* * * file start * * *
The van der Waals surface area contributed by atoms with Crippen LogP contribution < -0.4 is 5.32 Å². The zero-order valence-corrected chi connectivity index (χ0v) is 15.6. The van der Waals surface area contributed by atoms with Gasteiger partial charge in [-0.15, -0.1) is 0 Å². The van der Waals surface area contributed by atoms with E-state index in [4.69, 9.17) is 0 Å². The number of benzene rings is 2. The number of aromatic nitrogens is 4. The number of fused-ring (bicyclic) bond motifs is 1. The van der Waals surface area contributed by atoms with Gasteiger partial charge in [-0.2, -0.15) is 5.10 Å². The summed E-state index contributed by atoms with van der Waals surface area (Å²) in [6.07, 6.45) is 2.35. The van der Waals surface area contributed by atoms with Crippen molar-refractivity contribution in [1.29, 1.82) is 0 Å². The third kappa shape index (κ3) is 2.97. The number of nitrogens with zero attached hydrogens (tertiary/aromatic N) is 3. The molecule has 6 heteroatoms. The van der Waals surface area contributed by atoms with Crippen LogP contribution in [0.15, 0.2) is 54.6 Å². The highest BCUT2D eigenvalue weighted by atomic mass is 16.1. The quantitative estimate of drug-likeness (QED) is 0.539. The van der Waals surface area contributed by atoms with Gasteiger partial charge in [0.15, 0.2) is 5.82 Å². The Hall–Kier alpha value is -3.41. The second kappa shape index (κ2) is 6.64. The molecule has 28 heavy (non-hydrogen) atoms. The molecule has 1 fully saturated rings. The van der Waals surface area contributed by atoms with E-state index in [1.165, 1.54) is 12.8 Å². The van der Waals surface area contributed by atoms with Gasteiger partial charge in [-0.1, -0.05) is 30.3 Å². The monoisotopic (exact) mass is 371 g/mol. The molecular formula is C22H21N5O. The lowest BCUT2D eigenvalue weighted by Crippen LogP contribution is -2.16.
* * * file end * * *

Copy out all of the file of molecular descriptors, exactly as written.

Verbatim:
The van der Waals surface area contributed by atoms with Crippen LogP contribution < -0.4 is 5.32 Å². The zero-order valence-corrected chi connectivity index (χ0v) is 15.6. The van der Waals surface area contributed by atoms with Gasteiger partial charge in [-0.15, -0.1) is 0 Å². The van der Waals surface area contributed by atoms with E-state index in [4.69, 9.17) is 0 Å². The number of benzene rings is 2. The number of aromatic nitrogens is 4. The number of fused-ring (bicyclic) bond motifs is 1. The van der Waals surface area contributed by atoms with Gasteiger partial charge in [-0.2, -0.15) is 5.10 Å². The summed E-state index contributed by atoms with van der Waals surface area (Å²) in [6.07, 6.45) is 2.35. The van der Waals surface area contributed by atoms with Crippen molar-refractivity contribution in [1.29, 1.82) is 0 Å². The third kappa shape index (κ3) is 2.97. The number of nitrogens with zero attached hydrogens (tertiary/aromatic N) is 3. The molecule has 6 heteroatoms. The van der Waals surface area contributed by atoms with Crippen LogP contribution in [0.15, 0.2) is 54.6 Å². The highest BCUT2D eigenvalue weighted by atomic mass is 16.1. The quantitative estimate of drug-likeness (QED) is 0.539. The van der Waals surface area contributed by atoms with Gasteiger partial charge in [0.15, 0.2) is 5.82 Å². The Hall–Kier alpha value is -3.41. The second kappa shape index (κ2) is 6.64. The molecule has 28 heavy (non-hydrogen) atoms. The molecule has 1 fully saturated rings. The van der Waals surface area contributed by atoms with E-state index in [1.165, 1.54) is 12.8 Å². The van der Waals surface area contributed by atoms with Gasteiger partial charge in [-0.1, -0.05) is 30.3 Å². The monoisotopic (exact) mass is 371 g/mol. The molecular formula is C22H21N5O. The lowest BCUT2D eigenvalue weighted by Crippen LogP contribution is -2.16.